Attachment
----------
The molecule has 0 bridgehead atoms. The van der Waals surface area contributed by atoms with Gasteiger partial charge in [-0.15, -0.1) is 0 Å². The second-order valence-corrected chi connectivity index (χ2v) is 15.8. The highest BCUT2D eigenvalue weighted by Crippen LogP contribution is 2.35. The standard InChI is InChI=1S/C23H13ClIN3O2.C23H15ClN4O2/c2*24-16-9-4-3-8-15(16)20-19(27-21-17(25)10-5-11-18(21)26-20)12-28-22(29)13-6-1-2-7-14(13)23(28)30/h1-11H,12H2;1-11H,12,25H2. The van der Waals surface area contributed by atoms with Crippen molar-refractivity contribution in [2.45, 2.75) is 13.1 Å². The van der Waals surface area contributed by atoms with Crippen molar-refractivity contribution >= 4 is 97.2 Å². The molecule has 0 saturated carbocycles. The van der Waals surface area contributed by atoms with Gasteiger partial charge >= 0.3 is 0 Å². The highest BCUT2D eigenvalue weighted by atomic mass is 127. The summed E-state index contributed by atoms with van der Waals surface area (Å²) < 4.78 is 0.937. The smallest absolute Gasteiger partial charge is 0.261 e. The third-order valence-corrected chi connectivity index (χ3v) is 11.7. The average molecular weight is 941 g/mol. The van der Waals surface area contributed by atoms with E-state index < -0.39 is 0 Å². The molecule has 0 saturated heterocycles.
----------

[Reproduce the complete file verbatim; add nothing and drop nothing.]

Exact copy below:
The molecule has 0 bridgehead atoms. The van der Waals surface area contributed by atoms with Gasteiger partial charge in [-0.15, -0.1) is 0 Å². The second-order valence-corrected chi connectivity index (χ2v) is 15.8. The highest BCUT2D eigenvalue weighted by Crippen LogP contribution is 2.35. The standard InChI is InChI=1S/C23H13ClIN3O2.C23H15ClN4O2/c2*24-16-9-4-3-8-15(16)20-19(27-21-17(25)10-5-11-18(21)26-20)12-28-22(29)13-6-1-2-7-14(13)23(28)30/h1-11H,12H2;1-11H,12,25H2. The van der Waals surface area contributed by atoms with Crippen molar-refractivity contribution in [2.45, 2.75) is 13.1 Å². The van der Waals surface area contributed by atoms with Crippen molar-refractivity contribution >= 4 is 97.2 Å². The molecule has 0 saturated carbocycles. The van der Waals surface area contributed by atoms with Gasteiger partial charge >= 0.3 is 0 Å². The highest BCUT2D eigenvalue weighted by atomic mass is 127. The summed E-state index contributed by atoms with van der Waals surface area (Å²) < 4.78 is 0.937. The smallest absolute Gasteiger partial charge is 0.261 e. The third-order valence-corrected chi connectivity index (χ3v) is 11.7. The average molecular weight is 941 g/mol. The van der Waals surface area contributed by atoms with E-state index < -0.39 is 0 Å². The molecule has 0 saturated heterocycles.